The stone carving school was interesting. This is a project funded by the European Union (we weren't sure why), where young people from across the country are taught how to carve, paint and finish wood and stone sculptures. Many of these people are handicapped, and after their training they return to their villages to practice their trades. The work we saw was beautiful, and very impressive.

We then had lunch in Siem Reap, asking Thy to take us to a place where locals eat (instead of the standard tourist stops). Our first Cambodian meal was a mix of stir-fried vegetable and meat dishes, fish, and fish soup. The entire bill for us (including meals for Thy and our driver) came to $8.00. In contrast, Thy told us that the tourist restaurants would charge $7.00 for each meal!

Interestingly, Siem Reap uses dollars as currency much more frequently than the local riels (4,000 riels to the dollar). We cashed in a few dollars for riels, but mostly will be using dollars here.

After lunch we rested and swam back at the hotel. The standard schedule here calls for rest time between noon and 3:00 PM each day, when the heat is strongest. It's very hard to tour temples in this kind of weather. Since we were all up at 4:00 AM today for our flight, this was a nice respite.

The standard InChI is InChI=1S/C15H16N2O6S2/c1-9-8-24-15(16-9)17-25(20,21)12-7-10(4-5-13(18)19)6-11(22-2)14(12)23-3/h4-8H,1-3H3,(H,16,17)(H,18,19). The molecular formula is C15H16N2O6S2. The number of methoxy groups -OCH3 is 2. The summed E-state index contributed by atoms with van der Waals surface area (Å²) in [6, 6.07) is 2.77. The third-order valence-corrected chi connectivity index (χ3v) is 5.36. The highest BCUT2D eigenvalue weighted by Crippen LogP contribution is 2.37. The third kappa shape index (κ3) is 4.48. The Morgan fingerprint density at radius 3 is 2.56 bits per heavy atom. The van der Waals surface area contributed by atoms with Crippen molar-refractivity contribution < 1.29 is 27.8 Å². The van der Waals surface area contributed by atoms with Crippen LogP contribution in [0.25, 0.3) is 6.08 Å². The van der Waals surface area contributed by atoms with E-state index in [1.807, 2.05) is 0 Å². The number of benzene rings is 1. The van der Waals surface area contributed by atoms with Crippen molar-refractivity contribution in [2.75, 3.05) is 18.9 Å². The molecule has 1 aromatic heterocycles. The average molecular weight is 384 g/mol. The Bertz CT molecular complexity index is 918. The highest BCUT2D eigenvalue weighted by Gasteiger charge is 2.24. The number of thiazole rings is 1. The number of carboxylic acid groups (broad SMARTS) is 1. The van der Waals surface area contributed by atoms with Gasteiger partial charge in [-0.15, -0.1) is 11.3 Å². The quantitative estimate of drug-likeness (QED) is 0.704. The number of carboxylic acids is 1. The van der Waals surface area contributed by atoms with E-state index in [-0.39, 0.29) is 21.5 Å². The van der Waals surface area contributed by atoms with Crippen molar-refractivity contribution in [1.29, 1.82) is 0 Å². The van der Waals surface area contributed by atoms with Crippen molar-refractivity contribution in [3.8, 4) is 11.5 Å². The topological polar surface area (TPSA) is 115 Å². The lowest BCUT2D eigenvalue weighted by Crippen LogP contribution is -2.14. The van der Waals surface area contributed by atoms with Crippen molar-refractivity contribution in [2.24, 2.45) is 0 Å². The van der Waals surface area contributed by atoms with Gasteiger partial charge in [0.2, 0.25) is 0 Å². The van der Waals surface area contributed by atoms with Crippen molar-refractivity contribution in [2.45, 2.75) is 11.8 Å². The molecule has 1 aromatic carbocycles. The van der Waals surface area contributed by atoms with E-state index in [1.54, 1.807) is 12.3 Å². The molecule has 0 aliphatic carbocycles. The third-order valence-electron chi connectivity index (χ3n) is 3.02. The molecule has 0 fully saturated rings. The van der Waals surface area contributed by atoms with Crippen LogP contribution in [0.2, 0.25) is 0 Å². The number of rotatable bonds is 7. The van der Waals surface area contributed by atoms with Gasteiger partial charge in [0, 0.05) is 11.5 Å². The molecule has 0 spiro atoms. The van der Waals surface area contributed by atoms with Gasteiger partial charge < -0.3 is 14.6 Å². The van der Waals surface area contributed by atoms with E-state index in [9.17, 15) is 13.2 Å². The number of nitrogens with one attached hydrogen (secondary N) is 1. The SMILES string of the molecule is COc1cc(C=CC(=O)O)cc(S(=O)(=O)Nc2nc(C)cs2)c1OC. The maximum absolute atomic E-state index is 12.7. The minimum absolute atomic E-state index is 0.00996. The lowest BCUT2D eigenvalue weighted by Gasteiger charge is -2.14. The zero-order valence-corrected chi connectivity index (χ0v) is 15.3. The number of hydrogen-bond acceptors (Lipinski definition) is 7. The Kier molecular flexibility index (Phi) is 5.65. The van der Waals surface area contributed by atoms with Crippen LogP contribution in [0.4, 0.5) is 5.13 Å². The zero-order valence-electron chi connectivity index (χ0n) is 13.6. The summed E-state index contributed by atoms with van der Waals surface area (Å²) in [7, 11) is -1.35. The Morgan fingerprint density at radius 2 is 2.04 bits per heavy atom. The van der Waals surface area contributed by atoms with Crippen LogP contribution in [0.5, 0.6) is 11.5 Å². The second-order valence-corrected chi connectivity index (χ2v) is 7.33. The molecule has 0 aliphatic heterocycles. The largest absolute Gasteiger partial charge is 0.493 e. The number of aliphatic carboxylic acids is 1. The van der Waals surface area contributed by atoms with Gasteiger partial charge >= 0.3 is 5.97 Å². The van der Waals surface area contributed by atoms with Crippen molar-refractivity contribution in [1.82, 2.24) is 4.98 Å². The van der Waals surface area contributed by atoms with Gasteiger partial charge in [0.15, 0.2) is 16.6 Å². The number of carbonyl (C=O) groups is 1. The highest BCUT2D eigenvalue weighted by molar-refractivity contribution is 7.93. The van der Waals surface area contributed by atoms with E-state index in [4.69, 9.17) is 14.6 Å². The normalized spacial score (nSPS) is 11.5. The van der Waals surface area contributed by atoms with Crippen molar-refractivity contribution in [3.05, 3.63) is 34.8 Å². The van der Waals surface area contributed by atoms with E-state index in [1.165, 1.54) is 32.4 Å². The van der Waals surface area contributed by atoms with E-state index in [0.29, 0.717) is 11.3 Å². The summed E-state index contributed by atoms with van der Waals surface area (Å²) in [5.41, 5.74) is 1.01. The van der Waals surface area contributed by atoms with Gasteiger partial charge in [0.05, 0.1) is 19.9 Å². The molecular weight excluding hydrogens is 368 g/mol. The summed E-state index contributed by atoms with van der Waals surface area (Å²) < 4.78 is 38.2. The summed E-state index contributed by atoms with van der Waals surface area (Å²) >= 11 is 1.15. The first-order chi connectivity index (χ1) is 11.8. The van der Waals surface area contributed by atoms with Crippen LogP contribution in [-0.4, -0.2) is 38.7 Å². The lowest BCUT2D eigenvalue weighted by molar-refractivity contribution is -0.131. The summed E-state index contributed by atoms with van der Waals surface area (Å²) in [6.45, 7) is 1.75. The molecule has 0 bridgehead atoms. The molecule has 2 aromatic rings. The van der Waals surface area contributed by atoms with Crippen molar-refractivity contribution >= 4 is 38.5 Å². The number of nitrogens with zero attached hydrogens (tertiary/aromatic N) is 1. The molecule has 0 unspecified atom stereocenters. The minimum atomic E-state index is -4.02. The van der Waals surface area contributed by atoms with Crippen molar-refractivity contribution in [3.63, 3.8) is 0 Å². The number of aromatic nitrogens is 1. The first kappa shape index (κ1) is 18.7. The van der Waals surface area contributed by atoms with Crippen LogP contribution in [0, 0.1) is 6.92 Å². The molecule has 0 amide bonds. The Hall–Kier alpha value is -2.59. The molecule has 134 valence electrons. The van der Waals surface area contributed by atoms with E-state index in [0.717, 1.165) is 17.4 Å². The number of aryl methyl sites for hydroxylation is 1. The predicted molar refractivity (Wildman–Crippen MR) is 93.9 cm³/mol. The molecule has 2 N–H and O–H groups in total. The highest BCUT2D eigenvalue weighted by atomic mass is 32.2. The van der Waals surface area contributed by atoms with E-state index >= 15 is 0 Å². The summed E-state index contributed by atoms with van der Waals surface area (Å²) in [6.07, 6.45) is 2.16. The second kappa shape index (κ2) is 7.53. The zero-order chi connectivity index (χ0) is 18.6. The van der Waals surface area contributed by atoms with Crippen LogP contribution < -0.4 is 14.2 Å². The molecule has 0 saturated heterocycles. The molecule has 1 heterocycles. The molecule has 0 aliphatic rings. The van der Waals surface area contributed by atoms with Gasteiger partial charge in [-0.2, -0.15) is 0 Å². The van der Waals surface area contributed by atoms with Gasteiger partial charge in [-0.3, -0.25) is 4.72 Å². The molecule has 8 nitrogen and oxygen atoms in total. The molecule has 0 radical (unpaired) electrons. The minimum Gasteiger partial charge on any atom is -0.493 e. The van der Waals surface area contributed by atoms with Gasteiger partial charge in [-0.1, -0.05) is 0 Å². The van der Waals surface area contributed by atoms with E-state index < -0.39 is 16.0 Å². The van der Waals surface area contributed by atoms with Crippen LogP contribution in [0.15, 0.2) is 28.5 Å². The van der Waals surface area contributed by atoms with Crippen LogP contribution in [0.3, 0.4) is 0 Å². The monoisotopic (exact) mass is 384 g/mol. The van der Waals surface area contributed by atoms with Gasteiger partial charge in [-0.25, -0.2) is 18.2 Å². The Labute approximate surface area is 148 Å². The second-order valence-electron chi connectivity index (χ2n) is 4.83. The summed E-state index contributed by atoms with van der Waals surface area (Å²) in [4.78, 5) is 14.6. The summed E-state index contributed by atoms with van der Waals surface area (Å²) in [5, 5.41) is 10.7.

What people call "Angkor Wat" is actually just one temple within a large area that was built over the course of the 10th and 15th centuries by the Khmer Empire. Each successive king built his own complex, which were really enclosed cities including living areas and temples often surrounded by huge moats. The cluster of these complexes around Siem Reap covers an area 40 square kilometers and includes 65 temples, and is referred to as the "Angkor Area." Last year over one million people came to visit the Angkor Area - pretty amazing when you realize that before 1989, no one at all could come.

The Khmer Empire ruled Cambodia as well as Thailand, Laos and part of Vietnam over a course of 600 years beginning in the 9th century. "Angkor" means "capital" (as in capital city) and was the center of Khmer Empire. Angkor has been a World Heritage Site since 1991 and considered one of the premier ancient cultural locations in the world. It was literally lost in the jungle for centuries, until the French rediscovered it in the 1860's. Excavation, reconstruction and preservation of the site have been going on since the 1900's but took major setbacks during the years of war (1970-1989). During this period, bombings and looting of the temples took their toll. The Khmer Rouge and Vietnamese armies occupied areas of the Angkor and even after liberation, looters continued to dismantle and sell many valuable statutes and stones. Unfortunately some of this even continues today because the government is not able to adequately secure all the temples in Cambodia which number over 1,000 and are often located deep within jungles that are still infested with land mines. There is still much that is not known about the lives of the Khmer people. Very few records were kept, and much research continues today.